the-mta-fare-hikes-already-set-to-consume-much-of-obamas-stimulus-may-not-be-enough

The MTA: fare hikes, already set to consume much of Obama’s stimulus, may not be enough

As Albany seems to give up altogether over finding a new revenue source for the state-run Metropolitan Transportation Authority, the MTA released some numbers this morning showing that its budget situation is getting worse by the minute.

Through February, the MTA’s fare and toll revenues came in $5.1 million below expectations, or more than half a percent. Drop-offs at the Long Island Rail Road and Metro North, of nearly 2 percent apiece, are especially sobering. Subway ridership was a percent lower than expected, too.

These traffic drop-offs are terrible harbingers.

First, they’re more evidence of how job losses are hitting New York.

Second, they mean that the MTA’s 23 percent fare hikes may not be enough, as unbelievable as that may seem.

The MTA’s fare hikes depend on the idea that passenger traffic is fairly impervious to the higher fares — that is, that ridership won’t drop off significantly as fares and tolls go up.

But in this economy, customer behavior in response to any price increase is unpredictable. So is the level of future job losses in New York over the next year.

If more riders simply stop using transit, the massive fare hikes on which the MTA began to vote today will not be enough to overcome the authority’s $1.15 to $1.5 billion deficit for the upcoming year. (And no, lower traffic won’t help the MTA much in cutting costs, since its costs are largely fixed.)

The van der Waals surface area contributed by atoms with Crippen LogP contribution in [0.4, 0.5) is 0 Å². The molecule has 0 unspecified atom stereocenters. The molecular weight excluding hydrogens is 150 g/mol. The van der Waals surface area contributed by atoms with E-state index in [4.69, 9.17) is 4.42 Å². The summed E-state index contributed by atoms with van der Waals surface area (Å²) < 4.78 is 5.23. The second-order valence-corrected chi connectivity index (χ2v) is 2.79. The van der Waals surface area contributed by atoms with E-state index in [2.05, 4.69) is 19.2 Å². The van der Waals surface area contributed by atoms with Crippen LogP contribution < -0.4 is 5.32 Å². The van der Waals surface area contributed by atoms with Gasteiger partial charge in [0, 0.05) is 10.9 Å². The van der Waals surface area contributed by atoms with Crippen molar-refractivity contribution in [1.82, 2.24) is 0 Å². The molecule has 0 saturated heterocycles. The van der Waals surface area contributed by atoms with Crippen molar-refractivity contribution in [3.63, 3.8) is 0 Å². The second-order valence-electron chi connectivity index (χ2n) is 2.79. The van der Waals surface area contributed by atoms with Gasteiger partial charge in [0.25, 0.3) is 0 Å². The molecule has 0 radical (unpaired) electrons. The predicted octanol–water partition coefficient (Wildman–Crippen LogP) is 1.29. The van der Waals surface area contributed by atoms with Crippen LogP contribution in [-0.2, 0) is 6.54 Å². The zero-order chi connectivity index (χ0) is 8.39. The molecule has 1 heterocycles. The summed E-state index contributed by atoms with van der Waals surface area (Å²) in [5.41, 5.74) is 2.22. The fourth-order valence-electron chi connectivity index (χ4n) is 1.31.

Meanwhile, the gap that these huge fare hikes are supposed to cover continues to widen.

How? The MTA also said today that its real-estate related taxes, too, are falling off precipitously — more precipitously than it had expected.

The authority’s “mortgage recording tax” revenues for the year so far are 42 percent less than it had budgeted — significant because it had already budgeted for tremendous decreases here. Taxes on commercial property transactions in New York City are 67 percent lower than expected.

And the rate of drop-off is increasing. In March, the figures were 52 percent and 76 percent respectively.

These figures provide yet more evidence that Albany is being inexcusably negligent for not stepping in with some sort of solution for this crisis, including a sustainable new source of revenue and a sustainable fix for the authority’s fast-rising employee benefits costs.

No, there is nothing wrong with a small fare hike, along the lines of the 8 percent fare hike that the MTA would enact were it to get new money from Albany.

But playing around with 23 percent fare hikes is playing with the future of the city’s economy.

Obviously, the game gets more dangerous when fare hikes, inevitably, reach 30 percent or more.

Lastly, such massive fare hikes would go a long way toward undoing the local effect of the federal stimulus money that President Obama meant to go directly into people’s pockets.

Under the federal stimulus, the average person gets a $400 credit annually for the next two years — $33 a month.

But the MTA’s unlimited-ride card could go from $81 to $103 — taking back $22, or two-thirds, of that average stimulus.